Carlo Schembri, designer and artistic director, has been twice honoured in his prolific career spanning 25 years, by the commissioning of the design of the platforms and backdrops for 2 iconic stages of the visits to Malta of 2 Popes, HH Pope Benedict XVI in 2010 and HH Pope Francis in April 2022.
The commissioning of the papal platform for Pope Francis’ visit originated 2 years ago, but was postponed due to the pandemic; things have changed since, not least Pope Francis’ health, which had deteriorated; thus, the brief had to be adapted to reflect and accommodate these changes.
Schembri’s approach to the design of the platforms is very personal.
He likes to look at what he designs, placing himself at the heart of it, he looks at it. Schembri wanted the Pope not to be detached from the faithful, the public. “I tried to place Him at eye level as much as possible, so that people would not have to look up to see Him, like a superstar on a stage, detached from His “audience” at the bottom of the stage, but to participate together with Him in the celebration of the Mass”. He also had to consider the people who would be on the platform, the Church hierarchy and others.
Schembri also took into account, the elements of the day, the time of day, the sun, the wind, the possibility of rain, the size of the crowd and all relevant logistics in general.
Pope Benedict’s visit in 2010 should be viewed in a different context. There was less awareness about the use of recycled materials, for example, it was still more of a “buzzword”; though, “I did use recycled wood - durable recycled cardboard, called OSB.
But when this April, Pope Francis showed His firm intention to visit the Hal Far Peace lab meeting with the migrant and refugee community hosted there, a stronger message needed to be delivered. “I was given artistic licence and I felt that it was more appropriate to apply this at Hal Far rather than at Floriana”.
He decided to create an installation in plastic, representing the sea waves with the installation of plastic bottles, "because our sea has more plastic than fish", and using the vibrant colours of our beautiful mediterranean sea - blue, turquoise, green, but he draws attention to the loss of migrants' lives by the "orange blobs" on top which is representative of what he refers to as “salva uomo”, life - saving jackets or rings?... but they are empty, “denouncing the strong message of loss of life!” This embodied the objective of Pope Francis’ visit, specifically to send us a message of compassion.
The description of the design of the platform for the Papal Mass and Angelus at the Granaries, Floriana, belies Carlo Schembri’s artistic raison d'être. He is both spiritual and minimalistic in his chosen hues of grey, white to Lenten purple, reflecting the Church Liturgy of the Lenten period; one could go on drawing parallels to his own description of his art and design styles, merging well-being (health and safety considerations for an ailing, ageing Pope; the practicality of the underground sacristy; a sensitivity towards the playful way that natural sunlight is featured together with comfort, including a little touch of tech-savvy awareness to allow those present that special successful selfie memento.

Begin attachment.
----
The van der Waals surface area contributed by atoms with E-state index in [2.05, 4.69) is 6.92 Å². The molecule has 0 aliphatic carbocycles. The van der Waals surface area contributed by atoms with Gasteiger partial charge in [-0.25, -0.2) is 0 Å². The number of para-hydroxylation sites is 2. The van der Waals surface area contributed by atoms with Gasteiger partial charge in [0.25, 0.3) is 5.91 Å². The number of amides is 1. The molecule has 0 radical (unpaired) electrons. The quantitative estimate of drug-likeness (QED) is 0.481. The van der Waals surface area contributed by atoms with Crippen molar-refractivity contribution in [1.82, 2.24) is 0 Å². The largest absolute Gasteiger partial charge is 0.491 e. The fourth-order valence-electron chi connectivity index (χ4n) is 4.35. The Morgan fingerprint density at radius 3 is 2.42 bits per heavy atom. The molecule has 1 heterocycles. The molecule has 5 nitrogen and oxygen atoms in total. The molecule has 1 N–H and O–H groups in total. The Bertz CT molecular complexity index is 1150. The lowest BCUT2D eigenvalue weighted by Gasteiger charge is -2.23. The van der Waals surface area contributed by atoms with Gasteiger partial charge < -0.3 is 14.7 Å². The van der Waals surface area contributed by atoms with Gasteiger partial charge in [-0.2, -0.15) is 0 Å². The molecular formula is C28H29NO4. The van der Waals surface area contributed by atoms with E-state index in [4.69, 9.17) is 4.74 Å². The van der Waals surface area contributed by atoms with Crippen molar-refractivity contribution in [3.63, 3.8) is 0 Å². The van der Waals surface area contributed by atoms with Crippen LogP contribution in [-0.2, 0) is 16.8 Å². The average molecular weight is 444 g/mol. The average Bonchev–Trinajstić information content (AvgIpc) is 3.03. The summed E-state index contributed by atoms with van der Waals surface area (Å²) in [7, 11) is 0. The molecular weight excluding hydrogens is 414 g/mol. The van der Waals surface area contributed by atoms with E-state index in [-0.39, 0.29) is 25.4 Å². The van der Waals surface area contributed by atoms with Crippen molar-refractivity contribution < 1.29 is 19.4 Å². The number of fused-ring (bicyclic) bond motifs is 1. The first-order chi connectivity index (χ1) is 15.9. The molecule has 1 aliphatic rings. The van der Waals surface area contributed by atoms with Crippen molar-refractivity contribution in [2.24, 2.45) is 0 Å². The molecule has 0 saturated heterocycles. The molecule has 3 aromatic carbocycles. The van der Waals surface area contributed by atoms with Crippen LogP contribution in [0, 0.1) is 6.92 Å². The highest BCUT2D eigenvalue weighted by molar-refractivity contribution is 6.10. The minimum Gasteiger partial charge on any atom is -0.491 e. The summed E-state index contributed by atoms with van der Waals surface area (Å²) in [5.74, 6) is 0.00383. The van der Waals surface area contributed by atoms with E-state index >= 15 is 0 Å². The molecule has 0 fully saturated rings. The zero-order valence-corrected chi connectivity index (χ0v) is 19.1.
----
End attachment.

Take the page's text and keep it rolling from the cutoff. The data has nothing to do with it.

Indeed, Schembri reiterates that all the “theatrical” applications on the platform at Floriana were indeed biblical, including the flora used, all to reflect the “spirit of the objective”, which is the celebration of Mass.
Carlo Schembri demonstrated flair in the design of a special Chair of State for the occasion, (two in fact); this brings together his design and art in both the Spiritual and the Statal aspects of the Papal visit.
Carlo underscores that he does everything himself and on a voluntary basis. Statal chairs were first commissioned in 2010, for the Visit of Pope Benedict XVI, by then President George Abela. Pope Benedict’s visit commemorated the 1,950th anniversary of the visit of St Paul to Malta in AD60, so the brief focused on this connotation. The chairs were used at the Pope’s arrival ceremony at the airport.
With Pope Francis’ visit, President George Vella’s brief was to replace these chairs which had been used for several State visits during the last decade. The last time they were used was by HRH Queen Elizabeth II and Prince Philip in 2O15 during the Commonwealth Heads of Governments Meeting. It was decided that these chairs would be preserved at the Museum.
This time the 2 new Statal chairs are more generic in design; the Papal and Malta coat of arms are custom-made. After the Pope’s visit, the papal coat of arms would be removed and framed; this would allow the new Statal chair to be reused for other Statal occasions.
Schembri has stated that "Spirituality is a big part of (my) life"; in approaching these special commissions, with their diverse meanings and messages, he emphasises that this is not so much reflected in the practising of religion, but more so, in being in touch with oneself spiritually, “listening to yourself to help you understand and of course, listening to others, and, he emphases, “you should, of course, listen to your brief”.